CALGARY (Dow Jones Newswires), June 15, 2010
Canadian petroleum companies engaged in offshore oil and gas production said Monday that they expect only a slight effect on their operations due to international moratoriums on deepwater drilling.
Nexen President and Chief Executive Marvin Romanow, whose Calgary-based company has delayed an exploration well and an appraisal well in the Gulf of Mexico because of the U.S. moratorium on deepwater drilling, said at an industry conference that the effects of the moratoriums would likely be modest.
"I expect that, of the rule changes that we will see in the United States, the bulk of them would be adopted as best practices by operators in any case," Romanow said at the Canadian Association of Petroleum Producers' 2010 investment symposium in Calgary.
Worldwide, Romanow said deepwater operators "will take a little more time to do things, as we will probably have more regulatory review...this will add more time to our activities but the cost additions, I believe, will be modest."
The U.S. government extended in May a moratorium on deepwater drilling by six months in the wake of the spill in the Gulf of Mexico caused by an accident aboard the Deepwater Horizon rig leased by BP that also claimed the lives of 11 workers.
Nexen has said it delayed a Gulf of Mexico exploration well in its Kakuna prospect and a Gulf appraisal well for its Appomattox discovery.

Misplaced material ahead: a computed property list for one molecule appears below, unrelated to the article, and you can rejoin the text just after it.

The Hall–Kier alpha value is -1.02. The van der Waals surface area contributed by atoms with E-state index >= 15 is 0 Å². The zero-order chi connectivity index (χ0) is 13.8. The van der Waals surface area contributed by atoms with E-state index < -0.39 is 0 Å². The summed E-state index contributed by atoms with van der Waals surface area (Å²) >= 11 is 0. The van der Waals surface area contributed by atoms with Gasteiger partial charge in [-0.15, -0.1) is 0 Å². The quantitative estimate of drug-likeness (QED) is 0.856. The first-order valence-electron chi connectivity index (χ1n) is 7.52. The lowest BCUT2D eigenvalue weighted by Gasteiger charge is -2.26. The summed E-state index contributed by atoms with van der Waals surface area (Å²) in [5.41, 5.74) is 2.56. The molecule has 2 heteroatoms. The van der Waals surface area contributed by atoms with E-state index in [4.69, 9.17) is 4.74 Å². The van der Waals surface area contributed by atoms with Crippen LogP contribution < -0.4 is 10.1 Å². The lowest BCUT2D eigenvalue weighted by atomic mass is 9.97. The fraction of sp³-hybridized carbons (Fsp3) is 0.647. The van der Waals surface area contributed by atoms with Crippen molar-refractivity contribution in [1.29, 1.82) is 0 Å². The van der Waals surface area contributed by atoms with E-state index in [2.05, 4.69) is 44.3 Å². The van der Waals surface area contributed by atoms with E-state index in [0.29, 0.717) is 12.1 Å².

In the United Kingdom side of the North Sea, where Nexen is the second-largest oil producer with an average production of 102,000 barrels of oil a day last year, Romanow said the company was likely to have more third-party inspections of its drilling rigs.
On the other side of the North Sea, Norway's government said it won't approve any more deepwater-drilling licenses until the investigation of the cause of the BP spill is complete.
Nexen owns exploration rights to nine parcels in the North Sea and expects to participate in the licensing process this year.
Talisman President and CEO John Manzoni said the ban on new deepwater-drilling licenses in Norway won't have an immediate effect on Talisman's operations there, which produced 44,000 barrels a day last year and where the company's Yme project under development is expected to come on stream later this year.
"We're taking stock of our exploration portfolio and exploring some opportunities, but the deepwater-licensing pause isn't going to happen immediately," Manzoni said.
Manzoni, who spent 24 years as an executive at BP, said Talisman has "checked and continue to check well design and control procedures" in the wake of the Gulf of Mexico spill.
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